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“Two countries divided by a common language” – George Bernard Shaw The United States and the United Kingdom
The British Empire The English language was introduced to America through colonization. x The first English settlement was established in Jamestown, Virginia in 1607. The language also spread to other parts of the world as a result of British trade and colonization. By 1921 the former British Empire controlled a population of 470 to 570 million people (a ¼ of the world’s population).
The History of English Over 400 years, the English language has changed into two versions we refer to as American English and Standard British English. Differences include: pronunciation, grammar, vocabulary, spelling, punctuation, idioms, and formatting of dates.
Dates The way dates are formatted in the UK & USA is different: 05/01/2013: British English – DD/MM/YYYY 01/05/2013: American English – MM/DD/YYYY The way UK and USA speakers say dates is also different: 5th of January 2013 – British English January 5th, 2013 – American English It gets a bit confusing!
Spelling American English does not use the letter U in words ending in –or. Example: Labour/ Labor, Favour/Favor, Savour/Savor, Colour/Color American English does not always use double consonants. Example: Traveller/Traveler American English has changed words ending in “re” to “er.” Example: Fibre / Fiber, Centre / Center, Theatre / Theater American English has changed “C” to “S” in words. Example: Defence / Defense, Offence / Offense American English has changed “S” into “Z.” Example: Recognise / Recognize, Hyponotise / Hypnotize, Realise / Realize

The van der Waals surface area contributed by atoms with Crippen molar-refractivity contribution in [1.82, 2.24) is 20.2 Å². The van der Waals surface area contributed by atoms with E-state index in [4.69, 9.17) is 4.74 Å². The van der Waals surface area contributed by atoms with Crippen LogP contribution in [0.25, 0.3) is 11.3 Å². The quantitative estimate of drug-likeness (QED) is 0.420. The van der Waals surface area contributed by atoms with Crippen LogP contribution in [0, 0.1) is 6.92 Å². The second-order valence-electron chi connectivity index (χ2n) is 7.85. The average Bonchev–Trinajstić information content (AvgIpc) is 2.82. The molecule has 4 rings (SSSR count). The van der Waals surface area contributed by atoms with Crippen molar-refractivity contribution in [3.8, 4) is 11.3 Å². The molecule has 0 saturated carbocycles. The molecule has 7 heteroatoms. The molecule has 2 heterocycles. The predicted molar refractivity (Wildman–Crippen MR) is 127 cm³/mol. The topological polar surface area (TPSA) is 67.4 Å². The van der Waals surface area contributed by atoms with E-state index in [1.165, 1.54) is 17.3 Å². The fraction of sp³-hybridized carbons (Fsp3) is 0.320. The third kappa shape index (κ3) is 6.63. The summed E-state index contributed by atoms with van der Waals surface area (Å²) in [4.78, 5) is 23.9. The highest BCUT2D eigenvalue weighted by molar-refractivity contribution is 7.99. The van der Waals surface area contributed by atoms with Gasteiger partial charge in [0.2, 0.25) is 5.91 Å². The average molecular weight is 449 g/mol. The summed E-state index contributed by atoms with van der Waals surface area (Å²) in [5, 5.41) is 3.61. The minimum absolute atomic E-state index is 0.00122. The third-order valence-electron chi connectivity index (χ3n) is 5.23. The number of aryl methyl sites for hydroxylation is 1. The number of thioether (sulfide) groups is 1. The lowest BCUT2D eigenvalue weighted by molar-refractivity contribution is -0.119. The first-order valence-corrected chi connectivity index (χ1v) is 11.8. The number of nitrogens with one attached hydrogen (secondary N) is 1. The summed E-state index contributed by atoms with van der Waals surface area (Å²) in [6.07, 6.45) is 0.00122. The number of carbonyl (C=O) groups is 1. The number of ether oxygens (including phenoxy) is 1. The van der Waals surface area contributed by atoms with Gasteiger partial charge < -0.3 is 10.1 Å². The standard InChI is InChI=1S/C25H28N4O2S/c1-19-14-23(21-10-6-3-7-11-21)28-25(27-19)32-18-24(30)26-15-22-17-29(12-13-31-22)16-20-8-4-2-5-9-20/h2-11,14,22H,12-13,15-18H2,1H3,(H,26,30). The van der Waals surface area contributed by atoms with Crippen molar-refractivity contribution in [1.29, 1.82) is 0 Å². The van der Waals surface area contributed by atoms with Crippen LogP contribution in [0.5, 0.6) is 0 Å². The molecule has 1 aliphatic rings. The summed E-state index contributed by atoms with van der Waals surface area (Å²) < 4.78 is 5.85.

Vocabulary There are many objects that are described by different words in British and American English. Examples: Dustbin and Trash Can Rubbish and Garbage Differences most likely to create confusion are those where the same word or phrase is used for two different objects. Examples: French Fries Chips Chips Crisps Crisps Chips Chips French Fries
Pronunciation The /ae/ sound becomes /a:/ in American English. Example: Fast / Path / Grass The /o/ sound is pronounced with lips rounded only in British English. Example: Not / Lot / Hot / Top Unaccented syllables are very slightly pronounced in British English. Example: literature. Ts are less pronounced in American English. Example: Meter / Twenty The double T turns into a D sound in American English. Example: Kettle / Battle / Bottle / Little